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People v. Naseef

OPINION FILED AUGUST 24, 1984.

THE PEOPLE OF THE STATE OF ILLINOIS, PLAINTIFF-APPELLANT,

v.

ROBERT T. NASEEF, DEFENDANT-APPELLEE.



Appeal from the Circuit Court of Peoria County; the Hon. Arthur H. Gross, Judge, presiding.

JUSTICE BARRY DELIVERED THE OPINION OF THE COURT:

This case comes to us on the State's certification that a suppression order of the trial court substantially impairs its ability to prosecute. The relevant order excluded from evidence certain statements of the defendant, Robert T. Naseef. The State argues that the court erred in excluding the defendant's statements. We affirm.

The defendant was ticketed for driving under the influence of alcohol. (Ill. Rev. Stat. 1983, ch. 95 1/2, par. 11-501(a).) When the defendant was in the arresting officer's squad car, the officer, Randy Reagan, requested that the defendant take a breath analysis test. He also informed the defendant of the consequences of refusing to take the test. According to the officer, the defendant declined to consent to the test. The officer then transported the defendant to the police station. According to the officer, as he and the defendant entered the station, he again asked if the defendant wanted to take the breath test. The defendant again stated he did not want to take the test. The defendant and the officer continued to the breath test room.

After sitting briefly in the room, the defendant asked to go to the restroom. In the restroom, Officer Reagan observed the defendant using breath spray. The officer confiscated the spray bottle and told the defendant that if he decided to take the test he could not have anything in his mouth at the time. The defendant then announced that he would submit to the test. The test showed that the defendant's breath alcohol level was greater than 0.10, at which concentration the Illinois Vehicle Code sets out a presumption that one is under the influence of alcohol. Ill. Rev. Stat. 1983, ch. 95 1/2, par. 11-501.2(b)(3).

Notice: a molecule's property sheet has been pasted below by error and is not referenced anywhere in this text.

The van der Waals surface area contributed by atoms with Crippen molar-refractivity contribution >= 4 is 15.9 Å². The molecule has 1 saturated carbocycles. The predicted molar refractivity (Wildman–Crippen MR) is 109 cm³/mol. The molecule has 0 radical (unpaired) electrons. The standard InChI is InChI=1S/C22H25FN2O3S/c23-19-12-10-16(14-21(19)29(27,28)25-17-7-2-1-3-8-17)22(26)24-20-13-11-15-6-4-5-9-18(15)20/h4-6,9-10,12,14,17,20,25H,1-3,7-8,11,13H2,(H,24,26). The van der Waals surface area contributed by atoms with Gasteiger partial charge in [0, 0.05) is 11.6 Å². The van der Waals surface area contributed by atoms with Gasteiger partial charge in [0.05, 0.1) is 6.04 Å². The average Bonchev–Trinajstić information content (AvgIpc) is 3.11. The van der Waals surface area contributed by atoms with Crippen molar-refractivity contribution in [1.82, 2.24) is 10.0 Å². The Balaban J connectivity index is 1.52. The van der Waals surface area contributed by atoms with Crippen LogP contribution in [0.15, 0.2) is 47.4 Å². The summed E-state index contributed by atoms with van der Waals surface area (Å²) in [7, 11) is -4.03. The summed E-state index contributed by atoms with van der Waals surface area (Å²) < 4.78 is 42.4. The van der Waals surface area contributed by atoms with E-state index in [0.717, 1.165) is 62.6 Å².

Prior to his trial, the defendant filed a motion to suppress the result of the breath analysis test and all of his statements. The court denied the motions. The defendant then filed a motion in limine in which he prayed, inter alia, that the court exclude evidence that he had refused the breath test. Following a hearing on the motion in limine, the court excluded any evidence that the defendant had refused the breath test. The State appeals from that order.

On appeal the State argues first that the defendant's refusal was admissible under section 11-501.2(c) of the Illinois Vehicle Code. The statute provides that "[i]f a person under arrest refuses to submit to a chemical test under the provisions of Section 11-501.1, evidence of refusal shall be admissible in any civil or criminal action or proceeding arising out of acts alleged to have been committed while the person under the influence of alcohol * * * was driving * * *." Ill. Rev. Stat. 1983, ch. 95 1/2, par. 11-501.2(c).

The State argues that the plain language of the statute provides for admissibility of a refusal and that it makes no exception for a refusal followed by a consent. The State further argues that the defendant's later consent should go only to the weight to give the prior refusal. Additionally, the State contends that the legislative purpose of the statute was to admit all competent evidence bearing on the question of the defendant's intoxication. According to the State, the defendant's statements constitute admissions of guilt and are, therefore, competent evidence which should have been admitted.